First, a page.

Reviewed by Christopher Allsobrook
We provincial South African philosophers, trapped in second-hand, neo-Kantian antinomies, tend to discriminate just two basic senses of the abused and beleaguered term, ‘dialectic’: the first associated, respectfully, with a dialogical method of Ancient philosophy; the second, pejoratively, with muddled transgression of the principle of non-contradiction in Continental philosophy. Dialectical thinking is held unreflectively to stand in contrast to analytical thinking; the insertion of such a term in philosophical discussion confirms suspicion that a line of argument has run astray, if not to the point of opinionated assertion, then, to senseless confusion occasioned by impassioned failure to draw sufficiently clear and precise distinctions. In the dominant English-speaking philosophical environment, right-minded philosophers sensibly avoid the dialectic. It is in response to this crisis that The Dialectical Tradition in South Africa recalls and attempts to revive a dormant tradition of dialectical critical thinking that has long animated a dissident sector of predominantly Afrikaans-speaking philosophers in this country.
Veteran Marxist political philosopher Andrew Nash studied and taught for many years at the University of Stellenbosch – the traditional stronghold of white, nationalist, Afrikaner academia – and at the University of the Western Cape – an historically ‘‘coloured’’, Afrikaans-speaking institution. Since 2006 he has been an associate professor in political theory at the liberal, English-speaking, haute bourgeois University of Cape Town. It is surprising, given the materialist thrust of Nash’s own meta-philosophical position, that he fails to reflect on a long-standing historical animosity between English- and Afrikaans-speaking South Africans, its consequent effect on intellectual divisions between Stellenbosch and UCT, and – particularly – the tendency of Afrikaans-speaking philosophy departments to work in the more dialectically mediated Continental tradition, while English-speaking philosophers most often prefer the Analytic tradition. Consideration of such factors would better contextualise not only the cultural motivation behind the ‘‘dialectical tradition’ the book identifies, but also the author’s almost exclusive focus on Afrikaans-speaking philosophers.
Nash proceeds, with this historical account of a distinctively illiberal streak of philosophical dissent so close to the heart of conservative, Calvinist Afrikanerdom, to recall and recover what he calls ‘a complex continuity in South African political and intellectual life’, namely, the ‘defence of ongoing discussion’, of ‘freedom and speech as preconditions for a good society’, expressed, specifically, in terms of a distinctively Socratic commitment to ‘following the argument where it leads’ (1) and a ‘non-dogmatic’ ‘openness to life’ (11). So diverse and diffuse is this scarce, yet influential and tenacious tradition, that Nash hesitates to christen it ‘‘dialectical’, adopting for the most part the label ‘the rival tradition’. He characterises this ‘rival tradition’ by way of a contrast between the republican defence of free speech (as civic duty and condition for a good society) with the traditional liberal defence of free speech ‘as an individual right’ (4). Nash associates the latter with an individualistic, agent-centred ontology which he contrasts with the communally oriented social ontology of the ‘rival tradition’, which treats belief as a product of social engagement that helps determine the character of individual social agents, as opposed to treating beliefs as the property of pre-constituted, individually rational agents (5-9).
Nash identifies three distinct strands of thinking in the ‘rival’, ‘dialectical tradition’ (in predominantly Afrikaner philosophy, as practised, predominantly, at Stellenbosch). The first he traces back to the influence of the ‘liberalism struggle’ in the Cape Dutch Reformed Church [DRC] in the mid-19th century, born of a liberal political culture that flourished in 17th and 18th century Britain and the Netherlands, of toleration of dissent, free speech and scientific enquiry. Nash notes the tremendous influence of the republican figure of Socrates, dominant at the time, as proto-Christian martyr, paragon of civic virtue, and ally of discursive reason (as opposed to religious authority), embraced by leading theologians in the DRC, such as Erasmus, Jan Helmers, Johan Luzac, Hemsterhuis, Van Hemert and Van Heusde. While this emancipatory, Enlightenment strain of dissident dialectical thinking waned significantly during the 19th century in the Netherlands, it continued to flourish in the DRC at the Cape through the influence of theologians trained in the Leiden and Groningen schools, such as Leopold Marquand, D.P. Faure, J.J. Kotze, and F.C. Kolbe (55-61).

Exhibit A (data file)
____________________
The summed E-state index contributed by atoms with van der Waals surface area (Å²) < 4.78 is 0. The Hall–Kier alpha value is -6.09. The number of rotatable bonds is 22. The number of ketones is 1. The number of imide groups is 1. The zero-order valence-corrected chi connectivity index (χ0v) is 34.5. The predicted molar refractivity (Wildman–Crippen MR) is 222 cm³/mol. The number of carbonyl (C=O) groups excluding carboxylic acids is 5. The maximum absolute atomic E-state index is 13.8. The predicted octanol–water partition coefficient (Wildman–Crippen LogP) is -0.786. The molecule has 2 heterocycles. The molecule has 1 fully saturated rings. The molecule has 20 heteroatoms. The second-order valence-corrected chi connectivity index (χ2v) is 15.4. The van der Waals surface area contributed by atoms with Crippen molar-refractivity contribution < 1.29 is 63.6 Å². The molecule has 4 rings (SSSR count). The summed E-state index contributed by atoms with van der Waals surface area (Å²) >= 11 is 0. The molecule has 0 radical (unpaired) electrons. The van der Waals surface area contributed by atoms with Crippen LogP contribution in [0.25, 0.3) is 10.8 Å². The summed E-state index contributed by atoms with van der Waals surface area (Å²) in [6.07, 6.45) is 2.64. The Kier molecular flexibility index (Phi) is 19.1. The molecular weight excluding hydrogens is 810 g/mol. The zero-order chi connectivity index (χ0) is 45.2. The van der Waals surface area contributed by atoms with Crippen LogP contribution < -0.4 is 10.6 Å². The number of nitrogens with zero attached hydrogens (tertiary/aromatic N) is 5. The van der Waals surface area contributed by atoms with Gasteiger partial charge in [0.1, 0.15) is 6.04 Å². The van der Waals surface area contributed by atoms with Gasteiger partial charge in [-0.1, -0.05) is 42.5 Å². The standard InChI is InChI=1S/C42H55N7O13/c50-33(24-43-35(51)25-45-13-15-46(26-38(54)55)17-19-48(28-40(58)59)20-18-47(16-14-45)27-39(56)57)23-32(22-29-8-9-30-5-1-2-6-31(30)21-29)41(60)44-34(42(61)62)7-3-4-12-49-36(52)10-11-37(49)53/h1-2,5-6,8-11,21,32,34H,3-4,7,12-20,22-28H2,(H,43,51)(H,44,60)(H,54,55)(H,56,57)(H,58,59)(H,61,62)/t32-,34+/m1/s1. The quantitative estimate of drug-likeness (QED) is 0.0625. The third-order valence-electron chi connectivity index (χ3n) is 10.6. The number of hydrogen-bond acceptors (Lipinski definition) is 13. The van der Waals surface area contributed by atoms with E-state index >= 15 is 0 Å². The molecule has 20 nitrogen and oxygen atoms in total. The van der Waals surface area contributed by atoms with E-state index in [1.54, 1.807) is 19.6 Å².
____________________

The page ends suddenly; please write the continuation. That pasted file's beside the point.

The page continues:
The liberalism struggle within the Cape DRC was mostly silenced by the end of the 19th century by an alliance of conservative Calvinist authorities and British military administrators, but the tradition lingered among Afrikaner thinkers through a second strand of dialectical influence, namely, the long-standing tradition of volkskritiek, or ‘internal criticism’. Nash argues that the notion of the loyal ‘local critic’ is often overstated, anachronistically, by historians such as Hermann Giliomee who are unduly influenced by the work of the communitarian political philosopher, Michael Walzer (9-13). Nash thinks a more apt characterisation of the dialectical tradition may be found in the third strand of influence he identifies, namely, the Afrikaner tradition of oop gesprek, discussed in some depth by the celebrated Afrikaans poet, N.P. van Wyk Louw, in the 1950s and, in the 60s and 70s, by the influential, left-leaning Stellenbosch philosopher, Johann Degenaar (15-6).
The basis of the tradition of oop gesprek may be found in the republican civic imperative to cultivate a healthy cultural identity through public argument and free, individual decisions; to encourage honest, forthright talk about anything, no matter how extreme, without discussion degenerating into insult, hostility and anger (14). Nash traces a third pole of influence on early 20th century Cape intellectual life – between Dutch Calvinist dogmatism and English liberal individualism – through a few divergent figures such as Olive Schreiner, Jan Rabie, Uys Krige, Laurens van der Post and Roy Campbell – diverse, isolated writers who often lived for sustained periods abroad. Since such figures were so scattered and isolated, Nash argues, the ‘dialectical tradition’ could not have been sustained in South African intellectual life without the influence of the University of Stellenbosch, between 1910 and the mid-1970s, when it reportedly died a swift and sudden death (67).